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VOLUME 32, ISSUE 05

SLEEP IN ADOLESCENTS AND ADHD
Sleep Problems and Disorders among Adolescents with Persistent and Subthreshold Attention-deficit/Hyperactivity Disorders

Susan Shur-Fen Gau, MD, PhD1,2; Huey-Ling Chiang, MD1

1Department of Psychiatry, National Taiwan University Hospital and 2Department of Psychiatry, College of Medicine, National Taiwan University, Taipei, Taiwan



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Study Objectives: To investigate the sleep schedules, problems, and disorders among adolescents with persistent attention-deficit/hyperactivity disorder (ADHD) and those with partially remitted ADHD symptoms.
Design: A case-control study.
Setting: National Taiwan University and schools in Taipei
Patients or Participants: The sample included 281 adolescents (male, 85.4%; 145 with persistent ADHD, 136 with subthreshold ADHD), aged 11 to 17, who were diagnosed with ADHD, according to DSM-IV criteria, at the mean age of 6.7 years (SD = 3.0) and 185 unaffected control subjects.
Interventions: N/A.
Measurements and Results: We conducted psychiatric interviews of participants and their mothers using the Chinese Kiddie-Schedule for Affective Disorders and Schizophrenia-Epidemiology version for making the diagnoses of ADHD, other psychiatric disorders, and sleep problems or disorders. We also collected the medication treatment data and parent and teacher reports of ADHD-related symptoms. Our results showed that adolescents with a childhood diagnosis of ADHD according to DSM-IV criteria, regardless of persistent ADHD, were more likely to have current and lifetime sleep problems and sleep disorders according to DSM-IV (insomnia, sleep terrors, nightmares, bruxism, and snoring). The presence of at least 1 psychiatric comorbid condition increased the risks for insomnia and nightmares. The use of methylphenidate was not associated with further increased risk of sleep problems, except bruxism.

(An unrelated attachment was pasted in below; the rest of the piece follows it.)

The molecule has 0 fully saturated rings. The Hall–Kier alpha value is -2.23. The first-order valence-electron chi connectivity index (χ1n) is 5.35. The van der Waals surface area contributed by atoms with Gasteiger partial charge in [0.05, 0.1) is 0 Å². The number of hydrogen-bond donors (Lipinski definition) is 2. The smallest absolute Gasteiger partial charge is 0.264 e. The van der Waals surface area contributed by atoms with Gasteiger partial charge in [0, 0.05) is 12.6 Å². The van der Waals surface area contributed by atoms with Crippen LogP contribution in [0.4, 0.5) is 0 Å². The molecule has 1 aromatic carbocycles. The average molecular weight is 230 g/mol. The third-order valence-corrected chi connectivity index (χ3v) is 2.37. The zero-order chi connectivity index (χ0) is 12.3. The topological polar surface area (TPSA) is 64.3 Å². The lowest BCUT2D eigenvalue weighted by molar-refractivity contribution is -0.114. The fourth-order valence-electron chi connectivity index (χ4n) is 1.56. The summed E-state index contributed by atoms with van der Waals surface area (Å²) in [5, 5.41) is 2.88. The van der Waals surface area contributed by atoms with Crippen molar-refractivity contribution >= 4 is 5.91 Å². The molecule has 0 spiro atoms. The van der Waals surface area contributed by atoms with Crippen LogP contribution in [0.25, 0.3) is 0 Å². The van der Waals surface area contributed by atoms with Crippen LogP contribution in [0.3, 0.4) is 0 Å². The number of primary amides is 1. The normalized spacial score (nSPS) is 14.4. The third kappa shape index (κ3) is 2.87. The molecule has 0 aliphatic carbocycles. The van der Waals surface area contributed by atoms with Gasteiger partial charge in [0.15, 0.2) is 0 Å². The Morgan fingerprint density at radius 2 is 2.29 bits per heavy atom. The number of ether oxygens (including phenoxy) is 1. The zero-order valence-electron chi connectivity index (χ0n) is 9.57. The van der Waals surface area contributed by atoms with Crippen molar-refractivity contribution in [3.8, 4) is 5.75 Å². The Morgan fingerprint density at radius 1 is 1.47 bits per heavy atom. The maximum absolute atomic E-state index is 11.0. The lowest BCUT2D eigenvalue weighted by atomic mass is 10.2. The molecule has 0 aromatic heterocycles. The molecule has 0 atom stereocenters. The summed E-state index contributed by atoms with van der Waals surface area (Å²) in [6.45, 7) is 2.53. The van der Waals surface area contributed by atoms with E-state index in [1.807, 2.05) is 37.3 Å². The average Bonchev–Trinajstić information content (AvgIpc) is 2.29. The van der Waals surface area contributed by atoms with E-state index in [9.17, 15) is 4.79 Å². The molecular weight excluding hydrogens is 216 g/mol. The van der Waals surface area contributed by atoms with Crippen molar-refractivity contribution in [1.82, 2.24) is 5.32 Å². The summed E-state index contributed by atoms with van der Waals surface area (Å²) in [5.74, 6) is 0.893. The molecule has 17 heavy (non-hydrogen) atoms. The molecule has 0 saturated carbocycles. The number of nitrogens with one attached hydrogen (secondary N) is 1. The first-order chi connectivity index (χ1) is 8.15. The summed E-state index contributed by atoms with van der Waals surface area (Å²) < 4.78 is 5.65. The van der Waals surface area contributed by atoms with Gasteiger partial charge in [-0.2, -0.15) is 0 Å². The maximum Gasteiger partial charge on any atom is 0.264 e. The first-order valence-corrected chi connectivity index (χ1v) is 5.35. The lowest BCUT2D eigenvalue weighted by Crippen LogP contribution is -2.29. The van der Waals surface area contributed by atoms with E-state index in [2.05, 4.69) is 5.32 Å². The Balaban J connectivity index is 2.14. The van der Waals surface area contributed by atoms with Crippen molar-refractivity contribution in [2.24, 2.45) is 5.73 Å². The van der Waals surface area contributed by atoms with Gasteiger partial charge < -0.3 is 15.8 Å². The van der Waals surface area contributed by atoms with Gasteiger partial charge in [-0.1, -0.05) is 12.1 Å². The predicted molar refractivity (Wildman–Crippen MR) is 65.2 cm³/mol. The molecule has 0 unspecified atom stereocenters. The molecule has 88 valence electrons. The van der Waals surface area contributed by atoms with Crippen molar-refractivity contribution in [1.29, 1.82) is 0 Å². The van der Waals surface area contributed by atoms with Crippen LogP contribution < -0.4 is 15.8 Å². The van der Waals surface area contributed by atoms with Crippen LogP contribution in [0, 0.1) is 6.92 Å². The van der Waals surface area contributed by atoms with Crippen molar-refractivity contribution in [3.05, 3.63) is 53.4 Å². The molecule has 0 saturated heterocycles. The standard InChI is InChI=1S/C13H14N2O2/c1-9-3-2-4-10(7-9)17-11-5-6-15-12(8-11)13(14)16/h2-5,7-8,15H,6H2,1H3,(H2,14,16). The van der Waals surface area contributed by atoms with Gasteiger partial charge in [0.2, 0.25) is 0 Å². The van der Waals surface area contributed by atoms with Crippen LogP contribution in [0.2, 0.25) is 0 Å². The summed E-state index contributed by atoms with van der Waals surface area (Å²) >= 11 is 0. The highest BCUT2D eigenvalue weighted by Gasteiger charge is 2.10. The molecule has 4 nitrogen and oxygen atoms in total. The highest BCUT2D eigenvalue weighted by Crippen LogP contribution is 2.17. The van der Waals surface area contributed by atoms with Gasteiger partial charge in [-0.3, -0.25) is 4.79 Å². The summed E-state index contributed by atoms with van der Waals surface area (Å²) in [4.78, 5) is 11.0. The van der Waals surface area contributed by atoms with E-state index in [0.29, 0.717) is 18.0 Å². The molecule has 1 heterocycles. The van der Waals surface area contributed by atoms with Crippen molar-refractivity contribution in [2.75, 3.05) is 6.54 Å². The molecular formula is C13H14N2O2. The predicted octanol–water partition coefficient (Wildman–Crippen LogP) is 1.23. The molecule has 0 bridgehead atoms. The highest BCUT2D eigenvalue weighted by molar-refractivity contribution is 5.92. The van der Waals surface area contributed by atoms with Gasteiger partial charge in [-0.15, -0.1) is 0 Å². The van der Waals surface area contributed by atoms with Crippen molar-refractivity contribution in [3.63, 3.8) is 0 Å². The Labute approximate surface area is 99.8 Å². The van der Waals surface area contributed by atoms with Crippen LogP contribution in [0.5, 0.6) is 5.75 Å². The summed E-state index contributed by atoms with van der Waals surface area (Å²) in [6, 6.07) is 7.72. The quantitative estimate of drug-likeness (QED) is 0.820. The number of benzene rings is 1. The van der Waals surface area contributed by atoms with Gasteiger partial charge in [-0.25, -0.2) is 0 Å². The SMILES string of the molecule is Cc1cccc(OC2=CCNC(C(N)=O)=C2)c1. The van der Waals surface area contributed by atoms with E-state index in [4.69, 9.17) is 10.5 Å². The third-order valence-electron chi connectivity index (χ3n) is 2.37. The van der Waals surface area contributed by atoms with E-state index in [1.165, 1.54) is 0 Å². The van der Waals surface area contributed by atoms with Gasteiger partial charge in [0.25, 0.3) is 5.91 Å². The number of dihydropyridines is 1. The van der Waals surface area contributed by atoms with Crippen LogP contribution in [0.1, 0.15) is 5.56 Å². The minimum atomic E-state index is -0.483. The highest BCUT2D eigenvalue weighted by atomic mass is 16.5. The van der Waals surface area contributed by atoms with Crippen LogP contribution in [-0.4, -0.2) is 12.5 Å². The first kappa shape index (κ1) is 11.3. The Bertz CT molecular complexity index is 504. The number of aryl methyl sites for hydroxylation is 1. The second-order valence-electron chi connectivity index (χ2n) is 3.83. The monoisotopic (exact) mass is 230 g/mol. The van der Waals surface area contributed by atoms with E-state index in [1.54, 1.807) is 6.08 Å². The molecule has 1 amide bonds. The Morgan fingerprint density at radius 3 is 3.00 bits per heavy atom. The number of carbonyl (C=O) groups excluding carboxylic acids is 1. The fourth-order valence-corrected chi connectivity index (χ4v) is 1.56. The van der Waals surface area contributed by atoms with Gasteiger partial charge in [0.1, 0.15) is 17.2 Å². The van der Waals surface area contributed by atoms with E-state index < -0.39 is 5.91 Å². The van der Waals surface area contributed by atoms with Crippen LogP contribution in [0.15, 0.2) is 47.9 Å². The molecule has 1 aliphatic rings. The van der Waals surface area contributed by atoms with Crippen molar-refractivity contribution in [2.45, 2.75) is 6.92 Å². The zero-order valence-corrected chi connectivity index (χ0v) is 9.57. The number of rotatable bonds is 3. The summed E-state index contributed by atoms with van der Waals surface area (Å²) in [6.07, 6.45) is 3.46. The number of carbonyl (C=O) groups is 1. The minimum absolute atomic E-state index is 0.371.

Conclusions: Our findings support a relationship between ADHD and sleep problems, which can be partially explained by the psychiatric comorbidities, but did not support a disturbed sleep schedule. Our study suggests that mental health professionals should screen for sleep problems and psychiatric comorbidities among adolescents with a childhood diagnosis of ADHD regardless of the severity of current ADHD symptoms.
Keywords: ADHD, adolescent, comorbidity, sleep
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